Just a detail on this page: the link to Kiehl/Tremberth inbetween has gone out of life 😦

Interested readers might find the text under

http://journals.ametsoc.org/doi/abs/10.1175/1520-0477%281997%29078%3C0197%3AEAGMEB%3E2.0.CO%3B2

]]>Steve,

The difference in surface area is very small.

Typically, for reasons that can get quite technical (see note), the values at the tropopause are used. This is around 15km above the surface.

But if instead we used the values at the top of the stratosphere this would be only 50km.

The radius of the earth is 6370km.

So the area at the surface, using a sphere (which is a bit of an approximation) is 4.pi.6370^{2} = 510M km^{2}.

And the area at the tropopause is 4.pi.6385^{2} = 512M km^{2}.

Another way to look at it, the ratio is (6385/6370)^{2} = 1.005 or 0.5% difference.

If we considered the top of the stratosphere, the ratio is (6420/6370)^{2} = 1.016 or 1.6% difference.

The graphical representations of the atmosphere above the earth are for education, they are never (?) drawn to scale.

Technical note: this is probably best explained in Wonderland, Radiative Forcing and the Rate of Inflation.

]]>But that is not correct. The surface area of the sphere at TOA is much larger than the surface area of the sphere formed by Earth’s surface. So – a given amount of radiation is radiating outward from a given sphere, and penetrating a larger sphere. The radiation per unit of surface area (square meter) will always go down at the surface of the larger sphere,even if there is no absorption.

The surface area of earth is roughly 4 pi (6,360 km)^2

I do not know what radius was used for the TOA surface.

But it should be easy to determine the amount of emission decrease per square meter caused by simple diffusion of radiation, subtract that from the earth’s surface value, and then determine absorption up to the TOA by subtracting the TOA emission value from the previous result.

Or – have I missed something?

]]>A temperature profile of -15 K/km is defined as a lapse rate of 15 K/km. So by convention a temperature profile of -15 K/km has a lapse rate *greater than *a temperature profile of -3 K/km. Any lapse rate greater than the adiabatic lapse rate is unstable because a packet of air when raised to a higher altitude will be warmer and less dense than the air around it at the new altitude. That means buoyancy will keep the packet moving upwards, In other words, convection will ensue. The adiabatic lapse rate is inversely proportional to the heat capacity at constant pressure of the air, Cp. Increased humidity increases Cp and lowers the adiabatic lapse rate, i.e. makes the adiabatic temperature profile decrease less rapidly with altitude.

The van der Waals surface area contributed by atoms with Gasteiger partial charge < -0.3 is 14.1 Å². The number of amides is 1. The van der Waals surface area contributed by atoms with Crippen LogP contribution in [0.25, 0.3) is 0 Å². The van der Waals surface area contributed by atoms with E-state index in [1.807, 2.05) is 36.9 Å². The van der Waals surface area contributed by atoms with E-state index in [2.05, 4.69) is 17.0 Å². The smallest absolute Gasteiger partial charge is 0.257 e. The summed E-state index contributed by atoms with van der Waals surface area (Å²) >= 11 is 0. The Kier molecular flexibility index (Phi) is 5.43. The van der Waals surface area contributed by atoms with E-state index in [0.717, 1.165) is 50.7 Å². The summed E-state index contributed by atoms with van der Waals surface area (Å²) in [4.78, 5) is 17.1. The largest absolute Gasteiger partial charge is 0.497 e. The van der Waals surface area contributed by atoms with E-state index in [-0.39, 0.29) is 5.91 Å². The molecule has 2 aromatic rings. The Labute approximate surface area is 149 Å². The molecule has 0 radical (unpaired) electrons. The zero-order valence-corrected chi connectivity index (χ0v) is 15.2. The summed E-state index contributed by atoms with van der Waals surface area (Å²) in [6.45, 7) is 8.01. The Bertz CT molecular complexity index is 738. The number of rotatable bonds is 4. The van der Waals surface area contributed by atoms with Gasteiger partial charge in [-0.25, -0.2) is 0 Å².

Pat: It may also help to know that lapse rate is defined as -dT/dz. So lapse rates are usually positive numbers that tell us how much the temperature DROPS with altitude. When SOD talks about a “temperature profile” of -15K/km, he is also talking about a lapse rate of 15K/km.

Life gets more confusing when looking at plots of temperature (x-axis) vs altitude, which is on the y-axis by tradition (even though altitude is the independent variable). Slope on such plots has units of km/K – the reciprocal of the units for lapse rate. Regions with a gentle slope downward from left to right are those with the greatest lapse rate (or most negative temperature profile). It seems a little strange to me that flat or nearly flat regions are convectively unstable (as are regions with positive slope), while the stable regions are those with a steep negative slope.

In the gray atmosphere (Figure 2.9 above), the atmosphere unfortunately doesn’t have enough GHG to produce a regions with a lapse rate larger (or flatter) than 6.5 K/km that would be convectively unstable. In our atmosphere, the concentration of water vapor increases dramatically at lower altitudes, so the curve for pure radiative equilibrium flattens dramatically and doesn’t intersect the x-axis until well above 300 degK.

]]>Pat,

I’m usually unsure (and probably inconsistent article to article) about which words to use to compare two lapse rates due to the negative value implied. So apologies for any confusion caused.

What you have written is correct.

Just to confirm:

If the temperature profile due to radiation alone was -15K/km then convection would take over – because the atmosphere would be unstable, and if the temperature profile due to radiation alone was -3K/km then convection would not take place – because the atmosphere would be stable.

If the “adiabatic lapse rate” is a lower (absolute) value than the environmental lapse rate then the atmosphere is stable.

I’ve written at length about the lapse rate in:

Density, Stability and Motion in Fluids – some basics about instability

Potential Temperature – explaining “potential temperature” and why the “potential temperature” increases with altitude

Temperature Profile in the Atmosphere – The Lapse Rate – lots more about the temperature profile in the atmosphere

]]>I have just come across your site and i have to say how really useful it is. There is so much well explained. I am puzzled by your statement

“if the energy transfer from radiation at any point in their vertical profile resulted in a temperature gradient less than that from convection then use the known temperature profile at that point. And if it was greater than the temperature gradient from convection then we don’t have to think about convection in this “slice” of the atmosphere.”

Should this not be the other way round. At higher altitudes the lapse rate is lower in the “gray model” and is it not here that we dont have to think about convection because radiation dominates? Or have I mistaken some reasoning? ]]>